The effects of reduced demand will cascade through whole swathes of manufacturing and service industries. If the solvency crisis combines with an international financial crisis then we will be in uncharted territory. There could be an economic collapse greater than the depression, mass unemployment, and shortages of food and other basic essentials, as the capitalist, global production and distribution networks break down.
Prior to Covid-19, the main economic alternatives to neo-liberalism had coalesced around the Green New Deal. Its focus is on the climate emergency and the need for public investment to rapidly decarbonise the economy by transferring from carbon to renewable energy options. Recognising that jobs will be lost in the oil, gas and coal industries, emphasis is placed on a ‘Just Transition’ and the guarantee of employment for displaced workers.
New capacity for renewables and the retro-fitting of homes to high environmental standards would generate millions of jobs and more than compensate for those lost in the carbon industries. Public investment would be funded by a form of ‘people’s quantitative easing’, with the expectation that the new employment generated raises overall income levels, and provides increased direct and indirect tax revenues through which to repay long-term, low-interest debt.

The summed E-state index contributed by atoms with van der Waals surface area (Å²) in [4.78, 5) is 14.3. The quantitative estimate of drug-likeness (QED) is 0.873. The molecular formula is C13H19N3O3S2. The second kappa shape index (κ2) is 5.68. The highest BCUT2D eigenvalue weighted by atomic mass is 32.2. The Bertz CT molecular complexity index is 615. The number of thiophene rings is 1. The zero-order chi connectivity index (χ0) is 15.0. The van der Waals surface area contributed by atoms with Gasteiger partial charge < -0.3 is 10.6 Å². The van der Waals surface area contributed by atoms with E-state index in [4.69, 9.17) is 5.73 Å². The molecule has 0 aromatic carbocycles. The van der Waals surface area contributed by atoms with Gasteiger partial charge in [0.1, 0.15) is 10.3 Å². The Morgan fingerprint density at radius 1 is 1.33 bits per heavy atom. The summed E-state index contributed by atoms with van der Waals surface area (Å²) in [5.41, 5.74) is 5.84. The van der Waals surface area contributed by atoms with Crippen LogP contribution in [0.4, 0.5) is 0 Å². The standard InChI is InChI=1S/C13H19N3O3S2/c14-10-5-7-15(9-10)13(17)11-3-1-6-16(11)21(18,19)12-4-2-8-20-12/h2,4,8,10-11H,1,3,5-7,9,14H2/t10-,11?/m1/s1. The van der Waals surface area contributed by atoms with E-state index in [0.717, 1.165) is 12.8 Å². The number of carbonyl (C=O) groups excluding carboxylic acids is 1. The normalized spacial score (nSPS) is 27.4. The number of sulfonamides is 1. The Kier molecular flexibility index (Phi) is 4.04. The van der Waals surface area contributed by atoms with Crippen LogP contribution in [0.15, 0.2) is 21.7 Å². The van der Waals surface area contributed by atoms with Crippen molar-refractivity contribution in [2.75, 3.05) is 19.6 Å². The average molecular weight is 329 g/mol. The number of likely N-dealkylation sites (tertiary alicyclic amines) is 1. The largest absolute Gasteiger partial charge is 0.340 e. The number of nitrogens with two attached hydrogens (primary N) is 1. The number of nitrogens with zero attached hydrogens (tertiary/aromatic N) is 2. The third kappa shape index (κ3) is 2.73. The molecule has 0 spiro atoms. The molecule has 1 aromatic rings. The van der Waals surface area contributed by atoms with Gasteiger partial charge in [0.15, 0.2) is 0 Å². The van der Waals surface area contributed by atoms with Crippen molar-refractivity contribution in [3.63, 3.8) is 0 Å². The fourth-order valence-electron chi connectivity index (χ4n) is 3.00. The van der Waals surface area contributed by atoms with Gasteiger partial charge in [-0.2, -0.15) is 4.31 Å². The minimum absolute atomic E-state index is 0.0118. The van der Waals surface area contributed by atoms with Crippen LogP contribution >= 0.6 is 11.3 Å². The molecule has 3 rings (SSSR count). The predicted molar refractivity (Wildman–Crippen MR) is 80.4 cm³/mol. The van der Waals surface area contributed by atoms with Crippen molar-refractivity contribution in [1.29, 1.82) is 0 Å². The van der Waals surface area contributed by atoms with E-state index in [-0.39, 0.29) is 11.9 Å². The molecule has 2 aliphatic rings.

The Green New Deal represents a significant alternative to neo-liberalism, with its recognition of the scale of the climate emergency facing us and of how sustained public investment can achieve both environmental and economic benefits. But the Covid-19 crisis has brought into sharp focus the chronic instabilities at the heart of globalised capitalism and the need for deep, structural reform.
A public investment programme, overseen by local authorities acting as strategic, economic agencies, would provide local capacity through democratically-owned and accountable industries. Key investments would be, not only in energy, but social housing, public transport, food production and medical equipment. Over a ten-year period, the objective would be to create viable public sector alternatives to globalised supply networks, achieve agreed targets for the elimination of carbon emissions, and provide good wages and conditions for a unionised workforce.
Rather than dependent on quantitative easing, the local economic and environmental resilience programme could be self-financing through progressive taxation and the reallocation of government funding from military to civil investment. The richest in society have enjoyed an asset boom since 2010, while austerity policies have decimated public services. They would pay higher income and property taxes, as well as a land tax for the richest rentiers. Corporations that manipulate their finances through overseas tax havens would pay taxes that accurately reflect their turnover and profit in the country.